5. Roses

Top 5 Prizes for Piano Students: #5 Piano Karate Friendship Bracelets
At the end of recitals, I like to break up a bouquet of roses and hand one to each student for our group picture.  

Incentives are a huge part of encouraging children to practice and participate in piano lessons.

What did your piano teacher use to motivate you?  What are incentives you use in your own studio? What are your top 5 prizes for your piano students?



🧭 My Piano Journey: How I Started Playing Piano - Part 1

August 17, 2022 0 Comments
Part 1 (You Are Here) - Side Quest - Part 2
How I Started Playing Piano

This is my personal story of how I started playing the piano. Part 1 starts when I was 9 years old and ends when I was 14 years old. I hope you enjoy! 


I hopped in my mom’s van after swimming lessons, tired and wet, wrapped in my beach towel. 

“I did it!” she said. “I bought a piano!”

My tired eyes lit up. While I was in swim class, she drove to an estate sale and immediately bought a spinet upright piano for $700. That evening, a warm night in June, the breeze wafting through the sheer curtains of the living room, a small walnut Acrosonic sat in our living room by the stairs. I was told that it wasn’t just my piano; my brothers would learn too, but over the next 7 years, I was the one who played it the most.

My approach to learning piano was unorthodox. Using knowledge from general music class, choir, and teaching myself flute, I taught myself to play the piano. I remember first learning Liebestraum by Franz Liszt from the Faber Classics 2A book. With hesitations, I deciphered the music while holding down the pedal, missing many notes and creating a murky, dissonant noise. I was learning piano, albeit alone.

I briefly took lessons at the local music store beginning that summer. I remember learning simple classical pieces from The Developing Artist Preparatory Piano Literature book. The music was pedestrian, but I still fondly remember Little March by Türk and Melody by Beyer.

At my first recital, I proudly and confidently played Send In the Clouds from Faber Popular 3 (they have since revised this book and it is now in the Adult Piano Adventures Book 2). I remember my former classmate, Lauren, being present and she complimented me. That performance was my first experience with the flow state while performing. I was in the zone and so calm and focused, loving every sound coming out of that baby grand. I felt elated when I left the stage.

Stumbling Block

One day during recess, my friends and I were playing leap frog over serpentine-shaped bike racks. After jumping over one hump, my foot caught a crack in the sidewalk and my right hand slammed into the pavement. I sustained black bruises at the base of each finger of my right hand and I had to cease piano lessons at that point. I got a custom brace from the doctor and I recall asking the nurse if I would be able to play piano after my hand was healed.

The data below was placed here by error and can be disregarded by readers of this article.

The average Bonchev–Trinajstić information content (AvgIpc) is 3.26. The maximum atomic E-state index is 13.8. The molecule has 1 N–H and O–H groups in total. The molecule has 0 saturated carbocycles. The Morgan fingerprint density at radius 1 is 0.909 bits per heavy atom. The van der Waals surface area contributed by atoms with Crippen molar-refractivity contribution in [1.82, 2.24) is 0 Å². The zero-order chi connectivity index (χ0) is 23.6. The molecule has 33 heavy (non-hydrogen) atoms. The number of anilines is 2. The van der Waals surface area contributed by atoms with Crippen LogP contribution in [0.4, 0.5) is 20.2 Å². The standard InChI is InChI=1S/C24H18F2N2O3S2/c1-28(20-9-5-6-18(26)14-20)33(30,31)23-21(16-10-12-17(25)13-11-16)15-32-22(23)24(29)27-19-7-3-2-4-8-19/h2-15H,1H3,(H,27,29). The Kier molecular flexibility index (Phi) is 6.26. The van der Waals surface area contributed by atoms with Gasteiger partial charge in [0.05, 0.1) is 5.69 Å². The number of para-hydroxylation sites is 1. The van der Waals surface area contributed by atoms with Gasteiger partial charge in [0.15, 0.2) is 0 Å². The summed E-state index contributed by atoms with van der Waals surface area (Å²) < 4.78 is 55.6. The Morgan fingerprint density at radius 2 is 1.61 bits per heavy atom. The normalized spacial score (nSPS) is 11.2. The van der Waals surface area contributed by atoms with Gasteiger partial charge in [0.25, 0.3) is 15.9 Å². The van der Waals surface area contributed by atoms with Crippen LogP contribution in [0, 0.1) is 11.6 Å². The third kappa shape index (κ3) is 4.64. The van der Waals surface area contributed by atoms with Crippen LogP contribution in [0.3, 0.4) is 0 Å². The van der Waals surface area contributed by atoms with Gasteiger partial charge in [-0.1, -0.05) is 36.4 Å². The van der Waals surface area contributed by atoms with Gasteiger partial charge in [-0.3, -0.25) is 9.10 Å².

“No!” she said, annoyed, and left the room. As a sensitive 10-year-old girl, I began tearing up. My mom told me that it was an old joke. 

“Doctor, will I be able to play the piano after the operation.
“Yes, of course."
“Great! I never could before.” 

I did play piano again after it healed, but, much to my dismay, I was without a teacher for about a year following that incident. There were piano teachers in my city, but they were in high demand with long wait lists. 

My Tour Guide

“Every night in my dreams, I see you, I feel you…” 

I delicately played the notes to My Heart Will Go On from my easy piano songbook. Channeling Céline Dion, I would play with marked intensity at the key change. 


I remember dramatically pausing at the climax of the song because of the new key signature. With no framework for understanding keys other than C Major, it overwhelmed me to keep track of the additional sharps. 

Soon after learning this piece, my mom found a college student named Billie to teach me piano. I played My Heart Will Go On for her to show her what I could already do. She created a sticker chart to help me learn my one-octave major scales. With her help, I tackled Level 3 and 4 of the Faber Supplemental Library and early elementary classical piano literature. My favorites were Song of the Dark Woods by Elie Siegmeister, Carol of the Bells from Faber Christmas Level 4, and a fairly difficult piano arrangement of Awesome God by Rich Mullins.

A Bump in the Road

For my middle school talent show, I played Maple Leaf Rag from Faber Ragtime and Blues 3. I remember the band teacher who auditioned me saying he was impressed that I could play ragtime. That boosted my confidence.

I played the piece on a brown upright piano in the middle of the gymnasium, perfect for that saloon-style, honky tonk feel of the rag. The first show for the 7th graders went really well and I received a loud applause and cheers from the bleachers. I didn't really know how to bow, so I just stood in front of the crowd with a wide smile. But I suffered a memory slip in the second performance for the 8th graders, my grade. My fingers twisted up, like being tongue-tied, and I kept repeating the same cadence trying to get to resolve to the final chord. I was embarrassed and I left the gym quickly without acknowledging the audience.